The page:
Declan Flahive reviews the new art documentary from Arts Alliance
The notion of analysing the Russian revolution through the eyes of the artistic community is a bold and daring move which ultimately pays off.
The entwining of dated and modern material fully submerges the viewer into the time frame of the revolution. Videos and photographs of the army turning their guns on protesters and statues of the old Establishment being torn down by the revolt, set the scene and give a raw viewing of the time, despite the often poor quality of such material. One instance which profoundly struck me was the tearing down of the Cathedral the Christ the Saviour in Moscow by the people, accompanied by the words of Lenin describing religion as the “opium of the people” portraying the rejection of religion by the people.
The content of the film was broad but in depth. Travelling through the works of many artist of the time you are left feeling like not many stones were left upturned. Exploring such movements as obstruction and escapism and the categorical examination of a wide variety of artists and their techniques and paintings. However, it can be quite disorientating being exposed to such an excellent but heavy range of artists in quick succession. The inclusion of interviews with blood relatives of the artists does help break up and separate the artists through various characteristics, such as Rodchenkos’ grandson describing his grandfathers’ innovative use of the camera. Imparting fascinating facts along the way to keep the viewer engaged played a large role in the films continuing fascination seen through Filonovs’ use of multiple small brush strokes so as to emulate each atom in a human body, and Chagalls’ “over the town” being created to make the observer feel liberated from the hard economic times, showing the power of escapism through art and imagination.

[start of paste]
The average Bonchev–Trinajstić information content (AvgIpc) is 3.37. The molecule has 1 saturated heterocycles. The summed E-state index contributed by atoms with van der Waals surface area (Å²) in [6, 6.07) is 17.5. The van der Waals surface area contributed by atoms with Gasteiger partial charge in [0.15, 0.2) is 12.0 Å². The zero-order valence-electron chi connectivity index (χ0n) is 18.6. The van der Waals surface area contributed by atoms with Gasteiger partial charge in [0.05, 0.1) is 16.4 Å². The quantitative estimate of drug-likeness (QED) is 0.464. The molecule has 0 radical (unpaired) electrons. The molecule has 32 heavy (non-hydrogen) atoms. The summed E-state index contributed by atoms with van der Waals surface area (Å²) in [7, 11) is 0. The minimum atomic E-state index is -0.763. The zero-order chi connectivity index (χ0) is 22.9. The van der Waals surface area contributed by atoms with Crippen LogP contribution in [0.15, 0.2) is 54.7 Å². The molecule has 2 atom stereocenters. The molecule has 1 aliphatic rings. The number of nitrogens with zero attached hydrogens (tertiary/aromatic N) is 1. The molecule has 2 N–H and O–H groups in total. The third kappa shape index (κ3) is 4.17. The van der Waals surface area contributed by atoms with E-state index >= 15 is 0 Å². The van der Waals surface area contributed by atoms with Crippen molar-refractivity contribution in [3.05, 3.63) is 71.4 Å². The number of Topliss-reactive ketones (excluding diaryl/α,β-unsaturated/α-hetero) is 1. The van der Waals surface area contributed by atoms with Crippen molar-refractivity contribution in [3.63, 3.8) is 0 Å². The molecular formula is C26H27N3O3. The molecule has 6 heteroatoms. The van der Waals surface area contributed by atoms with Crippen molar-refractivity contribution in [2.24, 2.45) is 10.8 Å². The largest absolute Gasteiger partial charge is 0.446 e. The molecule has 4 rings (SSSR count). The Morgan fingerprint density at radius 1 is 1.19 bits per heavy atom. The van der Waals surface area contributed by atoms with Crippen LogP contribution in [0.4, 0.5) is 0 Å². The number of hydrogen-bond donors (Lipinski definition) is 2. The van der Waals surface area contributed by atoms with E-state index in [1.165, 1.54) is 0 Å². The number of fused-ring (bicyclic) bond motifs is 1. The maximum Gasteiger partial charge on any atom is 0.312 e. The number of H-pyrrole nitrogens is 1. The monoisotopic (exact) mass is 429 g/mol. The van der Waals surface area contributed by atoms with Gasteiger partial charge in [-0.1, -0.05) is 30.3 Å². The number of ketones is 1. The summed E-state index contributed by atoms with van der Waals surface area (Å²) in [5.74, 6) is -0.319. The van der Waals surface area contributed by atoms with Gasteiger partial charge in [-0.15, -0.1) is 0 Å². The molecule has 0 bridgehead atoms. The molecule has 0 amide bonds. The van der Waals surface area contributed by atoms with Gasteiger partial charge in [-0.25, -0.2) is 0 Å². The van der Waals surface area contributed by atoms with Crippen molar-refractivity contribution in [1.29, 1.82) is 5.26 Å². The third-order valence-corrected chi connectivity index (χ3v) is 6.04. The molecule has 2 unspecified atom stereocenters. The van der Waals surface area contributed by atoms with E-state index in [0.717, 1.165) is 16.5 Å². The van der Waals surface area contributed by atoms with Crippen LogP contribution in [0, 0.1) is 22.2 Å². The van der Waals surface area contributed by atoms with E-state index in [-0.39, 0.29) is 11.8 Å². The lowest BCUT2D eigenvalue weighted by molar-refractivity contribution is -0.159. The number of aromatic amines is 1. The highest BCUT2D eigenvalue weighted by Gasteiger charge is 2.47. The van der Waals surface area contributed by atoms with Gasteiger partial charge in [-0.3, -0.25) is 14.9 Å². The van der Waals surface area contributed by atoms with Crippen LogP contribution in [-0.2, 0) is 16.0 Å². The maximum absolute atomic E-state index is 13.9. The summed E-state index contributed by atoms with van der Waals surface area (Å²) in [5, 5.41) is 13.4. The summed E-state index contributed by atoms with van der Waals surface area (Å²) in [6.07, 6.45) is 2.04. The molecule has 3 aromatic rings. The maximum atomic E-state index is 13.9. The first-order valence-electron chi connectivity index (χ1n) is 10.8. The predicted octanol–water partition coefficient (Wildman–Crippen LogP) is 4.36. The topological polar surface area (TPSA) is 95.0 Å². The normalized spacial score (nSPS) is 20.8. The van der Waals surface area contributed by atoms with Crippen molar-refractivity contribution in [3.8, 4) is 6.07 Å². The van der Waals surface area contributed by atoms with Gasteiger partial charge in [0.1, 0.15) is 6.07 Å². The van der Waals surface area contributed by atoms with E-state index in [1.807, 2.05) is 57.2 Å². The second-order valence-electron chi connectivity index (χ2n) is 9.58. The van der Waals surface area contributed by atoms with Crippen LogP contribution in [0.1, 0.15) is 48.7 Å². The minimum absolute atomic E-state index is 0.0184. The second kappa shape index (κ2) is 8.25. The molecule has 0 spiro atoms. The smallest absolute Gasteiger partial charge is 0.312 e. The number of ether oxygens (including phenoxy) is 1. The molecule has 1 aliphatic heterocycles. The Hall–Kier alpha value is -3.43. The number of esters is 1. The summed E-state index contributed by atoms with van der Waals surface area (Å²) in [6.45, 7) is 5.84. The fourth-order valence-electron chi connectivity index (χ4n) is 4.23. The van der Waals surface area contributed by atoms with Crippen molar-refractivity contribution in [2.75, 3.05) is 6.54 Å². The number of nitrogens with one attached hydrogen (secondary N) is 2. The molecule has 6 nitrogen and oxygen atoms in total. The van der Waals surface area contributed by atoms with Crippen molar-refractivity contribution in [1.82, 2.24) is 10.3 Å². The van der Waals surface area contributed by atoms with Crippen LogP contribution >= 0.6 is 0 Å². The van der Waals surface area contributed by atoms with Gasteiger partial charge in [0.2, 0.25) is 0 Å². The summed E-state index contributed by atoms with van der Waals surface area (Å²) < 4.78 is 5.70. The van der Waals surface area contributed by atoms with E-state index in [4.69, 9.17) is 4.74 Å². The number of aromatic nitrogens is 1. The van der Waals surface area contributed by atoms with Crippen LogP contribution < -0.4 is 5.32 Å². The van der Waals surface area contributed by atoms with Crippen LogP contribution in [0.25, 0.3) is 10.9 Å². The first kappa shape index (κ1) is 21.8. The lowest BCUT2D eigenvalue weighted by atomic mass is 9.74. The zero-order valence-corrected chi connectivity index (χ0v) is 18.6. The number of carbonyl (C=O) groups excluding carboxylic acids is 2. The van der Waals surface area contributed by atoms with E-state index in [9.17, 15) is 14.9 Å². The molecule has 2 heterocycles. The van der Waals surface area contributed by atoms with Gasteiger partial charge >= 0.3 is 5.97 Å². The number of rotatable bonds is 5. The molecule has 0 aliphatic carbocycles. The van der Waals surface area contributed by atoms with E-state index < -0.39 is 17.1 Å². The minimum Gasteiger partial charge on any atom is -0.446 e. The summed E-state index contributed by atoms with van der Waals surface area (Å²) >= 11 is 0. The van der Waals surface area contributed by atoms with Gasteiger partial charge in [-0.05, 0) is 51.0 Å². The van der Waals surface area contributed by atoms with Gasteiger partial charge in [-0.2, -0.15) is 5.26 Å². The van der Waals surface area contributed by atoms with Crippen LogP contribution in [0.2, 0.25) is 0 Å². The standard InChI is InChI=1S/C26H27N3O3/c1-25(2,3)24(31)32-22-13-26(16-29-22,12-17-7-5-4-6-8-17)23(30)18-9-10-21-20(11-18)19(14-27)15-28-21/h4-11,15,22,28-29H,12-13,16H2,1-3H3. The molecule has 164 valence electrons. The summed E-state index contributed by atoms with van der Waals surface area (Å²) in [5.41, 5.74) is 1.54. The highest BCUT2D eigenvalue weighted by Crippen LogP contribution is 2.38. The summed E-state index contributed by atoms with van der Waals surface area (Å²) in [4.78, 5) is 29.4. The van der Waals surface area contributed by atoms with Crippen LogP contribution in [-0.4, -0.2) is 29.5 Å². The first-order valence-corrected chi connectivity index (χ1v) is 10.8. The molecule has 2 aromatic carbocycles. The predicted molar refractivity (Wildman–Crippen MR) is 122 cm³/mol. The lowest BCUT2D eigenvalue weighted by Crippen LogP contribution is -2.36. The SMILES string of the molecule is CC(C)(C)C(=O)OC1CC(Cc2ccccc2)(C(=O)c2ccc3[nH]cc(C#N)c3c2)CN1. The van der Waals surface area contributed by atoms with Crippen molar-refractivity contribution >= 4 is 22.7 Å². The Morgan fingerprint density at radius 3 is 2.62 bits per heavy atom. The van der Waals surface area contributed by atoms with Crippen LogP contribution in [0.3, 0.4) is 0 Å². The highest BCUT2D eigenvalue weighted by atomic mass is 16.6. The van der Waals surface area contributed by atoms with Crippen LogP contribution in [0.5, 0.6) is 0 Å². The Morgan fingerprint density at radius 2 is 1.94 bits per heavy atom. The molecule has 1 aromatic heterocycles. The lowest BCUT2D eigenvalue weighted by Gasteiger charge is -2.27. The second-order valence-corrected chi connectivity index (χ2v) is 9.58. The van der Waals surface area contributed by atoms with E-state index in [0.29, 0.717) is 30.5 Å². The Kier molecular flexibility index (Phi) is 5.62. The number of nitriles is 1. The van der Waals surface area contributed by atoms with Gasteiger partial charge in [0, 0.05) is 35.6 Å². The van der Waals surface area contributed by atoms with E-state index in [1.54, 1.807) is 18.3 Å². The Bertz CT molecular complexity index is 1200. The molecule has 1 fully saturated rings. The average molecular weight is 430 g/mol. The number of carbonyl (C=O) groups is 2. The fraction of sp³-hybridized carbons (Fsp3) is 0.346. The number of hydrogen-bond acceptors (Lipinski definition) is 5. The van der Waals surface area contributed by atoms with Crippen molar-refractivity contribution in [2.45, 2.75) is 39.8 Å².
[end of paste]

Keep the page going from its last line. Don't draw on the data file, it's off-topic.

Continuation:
Whilst covering the artists of the Russian revolution, the film doesn’t ignore other advancements in society. The Bio-mechanic acting technique was developed by Vsevolod Meyerhold with the purpose of widening the emotional potential of a theatre piece. This new training technique for actors, along with the new political freedom in the form of votes for women, and the enthusiasm for communism leads to the notion that in order to evolve as a people, like in art, the old must be destroyed to bring in the new.
The refreshing use of cinematography and presentation of information results in the film not dragging its heels much at any time, although this is partly due to the vast subject at hand. This is for people who have any interest in Russian history, the history of art or who just enjoy being enlightened by information you probably never knew lay in such places, such as the revealing of the inventor of the photo montage.
For the trailer and more information click here